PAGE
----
DOI: http://dx.doi.org/10.18203/2320-1770.ijrcog20193520

An observational study of maternal and fetal outcome in pregnant women with Hepatitis E

Ranjana Mishra, Arun H. Nayak, Madhuri Mehendale

Abstract


Background: Hepatitis E in pregnancy has been a subject of interest in the recent years as the available research work is very limited and conflicting especially in pregnant women as compared to infection in men and non- pregnant women in which the disease is usually self- limiting. The mechanism of liver injury in hepatitis E is not clear and no conclusive theories about the exact pathogenesis are available. This study was done to gain insight into the effects of hepatitis E virus on pregnancy in terms of maternal and fetal outcome.

Methods: Total of 40 pregnant women with Hepatitis E Virus IgM antibodies was included in the study. Hepatitis cases due to other viral and non-infective causes were excluded. Maternal outcomes in terms of mode of delivery, complications like PPH, hepatic encephalopathy, fulminant hepatic failure, coagulopathy and maternal mortality was studied. Fetal outcomes in terms of intrauterine fetal deaths, stillbirth, live births, and neonatal deaths were studied.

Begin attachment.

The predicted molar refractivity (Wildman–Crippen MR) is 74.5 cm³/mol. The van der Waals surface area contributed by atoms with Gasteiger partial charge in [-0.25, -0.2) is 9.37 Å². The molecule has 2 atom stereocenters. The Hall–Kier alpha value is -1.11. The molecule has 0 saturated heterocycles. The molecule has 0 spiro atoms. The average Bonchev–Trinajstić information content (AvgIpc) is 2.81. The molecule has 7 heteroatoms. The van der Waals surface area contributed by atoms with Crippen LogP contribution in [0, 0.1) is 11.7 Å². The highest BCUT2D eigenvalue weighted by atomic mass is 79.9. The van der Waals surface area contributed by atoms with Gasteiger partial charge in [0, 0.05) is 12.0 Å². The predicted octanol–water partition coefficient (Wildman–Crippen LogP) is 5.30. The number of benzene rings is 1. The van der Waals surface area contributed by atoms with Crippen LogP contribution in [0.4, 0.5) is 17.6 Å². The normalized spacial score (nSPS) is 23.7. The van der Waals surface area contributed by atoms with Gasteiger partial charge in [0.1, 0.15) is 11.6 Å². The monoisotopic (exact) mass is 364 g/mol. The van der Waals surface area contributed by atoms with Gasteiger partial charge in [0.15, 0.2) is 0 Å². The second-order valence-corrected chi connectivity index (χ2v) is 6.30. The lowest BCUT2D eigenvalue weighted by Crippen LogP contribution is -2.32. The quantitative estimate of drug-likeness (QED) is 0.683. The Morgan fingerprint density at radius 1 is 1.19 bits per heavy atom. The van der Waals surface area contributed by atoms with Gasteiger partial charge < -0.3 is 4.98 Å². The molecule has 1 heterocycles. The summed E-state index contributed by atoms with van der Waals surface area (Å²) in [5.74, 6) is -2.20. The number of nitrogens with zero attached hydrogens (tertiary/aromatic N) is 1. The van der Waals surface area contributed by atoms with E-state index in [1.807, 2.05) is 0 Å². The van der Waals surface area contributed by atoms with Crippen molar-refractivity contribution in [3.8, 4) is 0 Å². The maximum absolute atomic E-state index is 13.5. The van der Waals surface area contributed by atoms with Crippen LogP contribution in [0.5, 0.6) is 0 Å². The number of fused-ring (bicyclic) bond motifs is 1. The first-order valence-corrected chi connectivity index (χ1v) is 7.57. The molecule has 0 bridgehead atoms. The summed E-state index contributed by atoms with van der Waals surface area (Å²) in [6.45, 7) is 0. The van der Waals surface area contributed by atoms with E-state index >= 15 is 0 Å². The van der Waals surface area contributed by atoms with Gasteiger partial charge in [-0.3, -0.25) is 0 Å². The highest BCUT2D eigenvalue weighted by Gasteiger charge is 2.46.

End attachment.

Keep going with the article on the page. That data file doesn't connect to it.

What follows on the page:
Results: This study showed high mortality rates (42.5%) in pregnant women with hepatitis E. The most common obstetric complication was IUFD (45%) followed by preterm labor (32.5%) and postpartum hemorrhage (22.5%). Hepatic encephalopathy (62.5%) was the commonest medical complication followed by coagulopathy (25%). A statistically significant association was found between the presence of medical complications and poor maternal outcome.

Conclusions: Hepatitis E virus infection in pregnancy often has a fulminant course with poor maternal and fetal outcome. Its management therefore requires an early diagnosis, and a multidisciplinary approach.


Keywords


Hepatitis E Virus, Hepatic encephalopathy, IgM antibodies, Intrauterine fetal deaths, Maternal mortality, Postpartum hemorrhage

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References


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